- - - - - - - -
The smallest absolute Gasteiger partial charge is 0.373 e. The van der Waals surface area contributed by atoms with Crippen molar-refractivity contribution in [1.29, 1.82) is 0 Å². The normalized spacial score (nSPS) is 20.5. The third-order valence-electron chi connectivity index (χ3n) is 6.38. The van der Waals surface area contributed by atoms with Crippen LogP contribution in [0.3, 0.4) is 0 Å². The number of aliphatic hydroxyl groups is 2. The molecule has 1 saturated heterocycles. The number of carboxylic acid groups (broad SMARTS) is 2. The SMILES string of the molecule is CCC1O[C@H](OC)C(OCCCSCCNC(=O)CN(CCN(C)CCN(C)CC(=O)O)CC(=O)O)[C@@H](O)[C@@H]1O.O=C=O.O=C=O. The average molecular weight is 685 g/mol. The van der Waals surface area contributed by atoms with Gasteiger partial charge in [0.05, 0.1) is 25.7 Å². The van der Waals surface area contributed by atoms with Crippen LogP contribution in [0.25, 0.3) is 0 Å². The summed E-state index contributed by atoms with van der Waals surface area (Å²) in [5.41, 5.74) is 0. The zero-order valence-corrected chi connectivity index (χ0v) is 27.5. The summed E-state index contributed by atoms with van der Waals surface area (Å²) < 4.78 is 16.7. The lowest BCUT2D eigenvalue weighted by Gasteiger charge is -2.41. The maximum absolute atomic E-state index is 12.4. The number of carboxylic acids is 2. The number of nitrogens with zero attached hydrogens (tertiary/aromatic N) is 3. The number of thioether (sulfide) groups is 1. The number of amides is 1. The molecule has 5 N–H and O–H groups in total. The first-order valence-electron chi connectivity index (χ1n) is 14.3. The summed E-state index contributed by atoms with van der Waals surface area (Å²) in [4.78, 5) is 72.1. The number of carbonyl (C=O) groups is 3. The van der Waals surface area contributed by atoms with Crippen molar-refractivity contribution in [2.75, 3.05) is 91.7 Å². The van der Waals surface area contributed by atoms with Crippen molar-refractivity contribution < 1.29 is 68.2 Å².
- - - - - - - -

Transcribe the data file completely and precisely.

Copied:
The smallest absolute Gasteiger partial charge is 0.373 e. The van der Waals surface area contributed by atoms with Crippen molar-refractivity contribution in [1.29, 1.82) is 0 Å². The normalized spacial score (nSPS) is 20.5. The third-order valence-electron chi connectivity index (χ3n) is 6.38. The van der Waals surface area contributed by atoms with Crippen LogP contribution in [0.3, 0.4) is 0 Å². The number of aliphatic hydroxyl groups is 2. The molecule has 1 saturated heterocycles. The number of carboxylic acid groups (broad SMARTS) is 2. The SMILES string of the molecule is CCC1O[C@H](OC)C(OCCCSCCNC(=O)CN(CCN(C)CCN(C)CC(=O)O)CC(=O)O)[C@@H](O)[C@@H]1O.O=C=O.O=C=O. The average molecular weight is 685 g/mol. The van der Waals surface area contributed by atoms with Gasteiger partial charge in [0.05, 0.1) is 25.7 Å². The van der Waals surface area contributed by atoms with Crippen LogP contribution in [0.25, 0.3) is 0 Å². The summed E-state index contributed by atoms with van der Waals surface area (Å²) in [5.41, 5.74) is 0. The zero-order valence-corrected chi connectivity index (χ0v) is 27.5. The summed E-state index contributed by atoms with van der Waals surface area (Å²) < 4.78 is 16.7. The lowest BCUT2D eigenvalue weighted by Gasteiger charge is -2.41. The maximum absolute atomic E-state index is 12.4. The number of carboxylic acids is 2. The number of nitrogens with zero attached hydrogens (tertiary/aromatic N) is 3. The number of thioether (sulfide) groups is 1. The number of amides is 1. The molecule has 5 N–H and O–H groups in total. The first-order valence-electron chi connectivity index (χ1n) is 14.3. The summed E-state index contributed by atoms with van der Waals surface area (Å²) in [4.78, 5) is 72.1. The number of carbonyl (C=O) groups is 3. The van der Waals surface area contributed by atoms with Crippen molar-refractivity contribution in [2.75, 3.05) is 91.7 Å². The van der Waals surface area contributed by atoms with Crippen molar-refractivity contribution < 1.29 is 68.2 Å².